Sales are up about 15 percent at Quality Nissan in Temecula, said Erik Duncan, the sales manager, and part of that is because of low interest rates and warranties up to 100,000 miles.

"The good deals are a matter of perception for the customer," Duncan said.

General Motors' comeback from bankruptcy is being closely watched in the automotive world, and last weekend's sales activity at Dutton Motor Co. in Riverside was encouraging, said Michael Whitney, the general manager for new car sales for the GM dealership. The deals include zero-percent financing and deferments of the first payments for up to 120 days.

Whitney said there is pent-up demand, but it's still a difficult economy for some.

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Paul Alvarez / Special to The Press-Enterprise
Hatfield Buick GMC in Redlands saw sales this year jump about 18 percent from a year ago.
"There are a lot of people who want to buy new cars right now, but it's still a little bit challenging," Whitney said. "But I think we're going to be up at the end of the year."

Hatfield Buick GMC in Redlands was almost closed because of GM's bailout and restructuring, but the Detroit automotive icon relented last spring. Now the third-generation downtown dealership is up about 18 percent from a year ago, said Bill Hatfield, the president.

But Hatfield said that people in the Inland area are still weighted down by economic problems.

"You have to remember that last year was pretty dismal," Hatfield said. "So we're still not back to where we want to be. It's a good time to buy if you're in the situation where you can buy, and you absolutely have to buy, but this is still the Inland Empire, with high unemployment and foreclosure rates."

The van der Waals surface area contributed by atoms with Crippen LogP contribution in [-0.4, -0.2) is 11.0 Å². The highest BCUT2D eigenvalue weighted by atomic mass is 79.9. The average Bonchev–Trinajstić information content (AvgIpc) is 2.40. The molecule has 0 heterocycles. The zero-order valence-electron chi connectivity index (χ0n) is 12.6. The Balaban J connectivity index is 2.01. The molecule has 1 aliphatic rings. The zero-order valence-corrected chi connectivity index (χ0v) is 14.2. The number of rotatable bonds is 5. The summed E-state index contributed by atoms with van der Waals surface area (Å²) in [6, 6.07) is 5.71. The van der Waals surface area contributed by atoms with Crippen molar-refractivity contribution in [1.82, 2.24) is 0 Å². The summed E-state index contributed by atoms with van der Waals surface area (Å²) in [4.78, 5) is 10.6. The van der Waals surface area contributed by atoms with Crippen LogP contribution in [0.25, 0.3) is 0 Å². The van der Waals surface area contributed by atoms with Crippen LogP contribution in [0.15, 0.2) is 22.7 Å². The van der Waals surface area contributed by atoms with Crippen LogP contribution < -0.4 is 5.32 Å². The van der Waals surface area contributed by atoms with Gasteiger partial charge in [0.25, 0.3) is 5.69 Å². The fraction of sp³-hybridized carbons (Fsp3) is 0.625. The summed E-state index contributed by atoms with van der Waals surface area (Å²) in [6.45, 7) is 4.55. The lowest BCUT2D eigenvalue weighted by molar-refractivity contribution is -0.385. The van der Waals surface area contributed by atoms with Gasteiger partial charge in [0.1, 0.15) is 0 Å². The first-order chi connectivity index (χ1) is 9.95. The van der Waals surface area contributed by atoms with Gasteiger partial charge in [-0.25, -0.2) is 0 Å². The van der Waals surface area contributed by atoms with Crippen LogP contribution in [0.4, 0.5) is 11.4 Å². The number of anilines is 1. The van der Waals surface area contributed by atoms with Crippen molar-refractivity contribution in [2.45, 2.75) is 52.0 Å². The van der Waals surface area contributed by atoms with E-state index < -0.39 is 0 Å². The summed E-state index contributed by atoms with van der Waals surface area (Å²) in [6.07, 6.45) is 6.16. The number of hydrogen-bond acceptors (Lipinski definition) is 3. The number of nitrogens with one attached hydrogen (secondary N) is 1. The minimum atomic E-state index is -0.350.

When the recession became critical about two years ago, mechanics such as Jerry Lubben, who owns Dee & Walt's Auto Repair in Redlands, became popular. Many people who would have scrapped their older cars were forced to patch them up and keep them on going.

Lubben said he's not as busy as he was a year ago, but people are still hesitant about getting a new car.

"Quite a few have had engine problems or transmission problems, and they're repairing them rather than buying a new car," Lubben said.

Dan Cheng, a vice president and partner for business consultancy A.T. Kearney, said much of the sales increase is being driven by fleet sales to companies such as rental agencies, but he anticipates the consumer market to come back faster than other analysts. He said it will be more of a "V-shaped" recovery, with an increase of better than 20 percent next year.

Cheng said he wasn't surprised so many people decided to hang on to their 10-year-old vehicles, but he doubts this trend of a "new frugality" will continue once the economy improves.

"At some point you start to ask yourself if the cost of servicing an older car, the inconvenience, the risk of having a family member out on the road, is worth it," Cheng said. "Those types of things factor into the decision."

Reach Jack Katzanek at 951-368-9553 or at jkatzanek@PE.com

1 comment:

Ryan said...

Even with the unemployment and foreclosures, the Inland Empire is still a largely commuter based community and demand for cars should remain consistent. Southern California is unlikely to abandon its freeways and opt for mass transit commuter trains in any significant way. What we are seeing is a shift in the types of cars on the roads, more hybrids and soon many EVs will be on the roads, like the Nissan Leaf.